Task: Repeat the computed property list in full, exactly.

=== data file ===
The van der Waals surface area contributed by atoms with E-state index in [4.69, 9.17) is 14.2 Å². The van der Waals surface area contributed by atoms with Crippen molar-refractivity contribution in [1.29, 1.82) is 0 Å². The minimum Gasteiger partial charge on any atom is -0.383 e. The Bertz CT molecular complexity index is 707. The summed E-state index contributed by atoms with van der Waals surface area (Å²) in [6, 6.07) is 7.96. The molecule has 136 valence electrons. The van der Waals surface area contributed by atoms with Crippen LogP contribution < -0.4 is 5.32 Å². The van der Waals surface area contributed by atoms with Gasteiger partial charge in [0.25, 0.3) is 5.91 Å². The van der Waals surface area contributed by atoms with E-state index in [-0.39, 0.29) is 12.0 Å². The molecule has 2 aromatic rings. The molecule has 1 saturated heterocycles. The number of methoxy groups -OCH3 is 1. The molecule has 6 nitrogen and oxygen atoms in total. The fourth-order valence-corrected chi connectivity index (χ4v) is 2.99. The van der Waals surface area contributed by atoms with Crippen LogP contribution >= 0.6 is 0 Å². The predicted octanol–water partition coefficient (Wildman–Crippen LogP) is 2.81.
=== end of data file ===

The van der Waals surface area contributed by atoms with E-state index in [4.69, 9.17) is 14.2 Å². The van der Waals surface area contributed by atoms with Crippen molar-refractivity contribution in [1.29, 1.82) is 0 Å². The minimum Gasteiger partial charge on any atom is -0.383 e. The Bertz CT molecular complexity index is 707. The summed E-state index contributed by atoms with van der Waals surface area (Å²) in [6, 6.07) is 7.96. The molecule has 136 valence electrons. The van der Waals surface area contributed by atoms with Crippen LogP contribution < -0.4 is 5.32 Å². The van der Waals surface area contributed by atoms with Gasteiger partial charge in [0.25, 0.3) is 5.91 Å². The van der Waals surface area contributed by atoms with E-state index in [-0.39, 0.29) is 12.0 Å². The molecule has 2 aromatic rings. The molecule has 1 saturated heterocycles. The number of methoxy groups -OCH3 is 1. The molecule has 6 nitrogen and oxygen atoms in total. The fourth-order valence-corrected chi connectivity index (χ4v) is 2.99. The van der Waals surface area contributed by atoms with Crippen LogP contribution >= 0.6 is 0 Å². The predicted octanol–water partition coefficient (Wildman–Crippen LogP) is 2.81.